Migration from Exchange to Google servers:

One of the things that has been very handy is a "test" Google Apps domain. We have registered two domains. One for staff and one for students. It has been handy to use the student domain for testing the Exchange migration tools.  While students are gone for the summer we can import and export accounts without disrupting the contacts database in our staff server. So if you are planning a migration, having a test domain is handy.

We have learned that calendar events that have been created as a result of a meeting invitation are not being migrated from Exchange to Google Apps. We have also noted that if a delegate user maintains your calendar that event migration is suspect. We have asked all of our staff who use the calendar system to print their calendar event list. After migration they are advised to compare old to new. Another option for staff who's calendar migration wasn't successful is to export their Exchange calendar to a .csv file and import into Google Apps calendar.

On Friday, offices closed at noon. Network administrators spent many hours importing accounts into Google Apps and testing the migration tools. They set up a series of desktop computers with the migration tools installed. While some documentation suggests to migrate smaller numbers of accounts we tested larger numbers with success. Each computer was pre-configured to migrate between 50 and 100 accounts. The migration kicked off and seemed to go slowly at first but picked up speed. Any inconsistencies in account spelling from one server to the next introduces serious delays. Triple-check your account name spelling! More than a million email messages, calendar events, and contacts are being migrated over the holiday weekend. Fingers crossed!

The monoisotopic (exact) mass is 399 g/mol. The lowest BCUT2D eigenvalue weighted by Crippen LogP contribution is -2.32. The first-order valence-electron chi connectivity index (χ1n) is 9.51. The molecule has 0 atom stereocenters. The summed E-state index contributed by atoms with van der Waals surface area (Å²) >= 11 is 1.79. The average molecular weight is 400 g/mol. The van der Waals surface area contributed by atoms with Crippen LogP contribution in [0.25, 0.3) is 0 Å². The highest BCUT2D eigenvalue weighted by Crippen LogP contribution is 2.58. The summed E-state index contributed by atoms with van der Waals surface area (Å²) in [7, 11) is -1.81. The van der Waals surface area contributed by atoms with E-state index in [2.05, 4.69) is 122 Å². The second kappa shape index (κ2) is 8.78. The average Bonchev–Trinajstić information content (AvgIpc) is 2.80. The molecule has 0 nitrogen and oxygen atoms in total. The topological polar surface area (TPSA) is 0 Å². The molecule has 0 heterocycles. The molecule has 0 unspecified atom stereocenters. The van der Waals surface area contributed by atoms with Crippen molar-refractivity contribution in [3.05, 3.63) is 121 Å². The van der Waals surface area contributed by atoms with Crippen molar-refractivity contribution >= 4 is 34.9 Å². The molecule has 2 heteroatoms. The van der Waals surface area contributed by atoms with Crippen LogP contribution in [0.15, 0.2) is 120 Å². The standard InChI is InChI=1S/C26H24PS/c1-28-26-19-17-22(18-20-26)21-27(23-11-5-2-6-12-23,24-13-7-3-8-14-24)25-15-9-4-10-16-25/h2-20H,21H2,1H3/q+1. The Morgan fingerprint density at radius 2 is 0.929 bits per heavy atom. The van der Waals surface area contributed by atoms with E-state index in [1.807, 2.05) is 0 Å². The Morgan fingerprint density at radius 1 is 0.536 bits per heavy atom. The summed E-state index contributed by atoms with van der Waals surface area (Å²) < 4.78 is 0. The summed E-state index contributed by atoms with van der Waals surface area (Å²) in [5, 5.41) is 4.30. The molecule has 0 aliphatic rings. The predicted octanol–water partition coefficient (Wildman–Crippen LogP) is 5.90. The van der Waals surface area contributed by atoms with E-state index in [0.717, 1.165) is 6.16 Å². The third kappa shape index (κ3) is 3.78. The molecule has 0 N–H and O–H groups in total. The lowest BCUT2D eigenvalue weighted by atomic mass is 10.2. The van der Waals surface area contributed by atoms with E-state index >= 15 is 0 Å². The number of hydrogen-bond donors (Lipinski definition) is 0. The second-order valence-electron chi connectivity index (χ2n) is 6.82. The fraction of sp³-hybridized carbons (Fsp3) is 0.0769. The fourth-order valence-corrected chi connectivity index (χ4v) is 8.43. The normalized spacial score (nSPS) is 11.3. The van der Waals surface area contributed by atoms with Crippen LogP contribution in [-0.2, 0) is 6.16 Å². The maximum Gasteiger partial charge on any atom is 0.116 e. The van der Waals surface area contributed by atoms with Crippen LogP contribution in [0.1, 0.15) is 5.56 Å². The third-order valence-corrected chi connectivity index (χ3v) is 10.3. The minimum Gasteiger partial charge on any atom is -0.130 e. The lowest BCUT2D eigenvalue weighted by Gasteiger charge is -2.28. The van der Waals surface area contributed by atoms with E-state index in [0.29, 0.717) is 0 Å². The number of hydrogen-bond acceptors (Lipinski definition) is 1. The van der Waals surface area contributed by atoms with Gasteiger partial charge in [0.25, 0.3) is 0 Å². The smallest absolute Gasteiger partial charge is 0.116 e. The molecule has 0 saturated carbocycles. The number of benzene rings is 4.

When all migration systems had started the Exchange server was running close to 50% CPU. Our Internet circuit was hovering around 8 mbps outbound. I'm guessing that the bottle-neck was disk read speeds as we had a number of computers pulling data for migration.

First Day Support for Office Staff:

On the first day using Google Apps email we have assigned a member of Technology Services to each building. The technician will assist office staff with getting logged in, sending email, reading email, and checking / maintaining their calendar. The tech will provide staff with a user manual (pdf), quick start guide, and answer basic questions.

Technical staff are directed to provide basic assistance only. Staff who wish to have more formal training will be pointed to our training calendar for opportunities.

Advertising to the Public: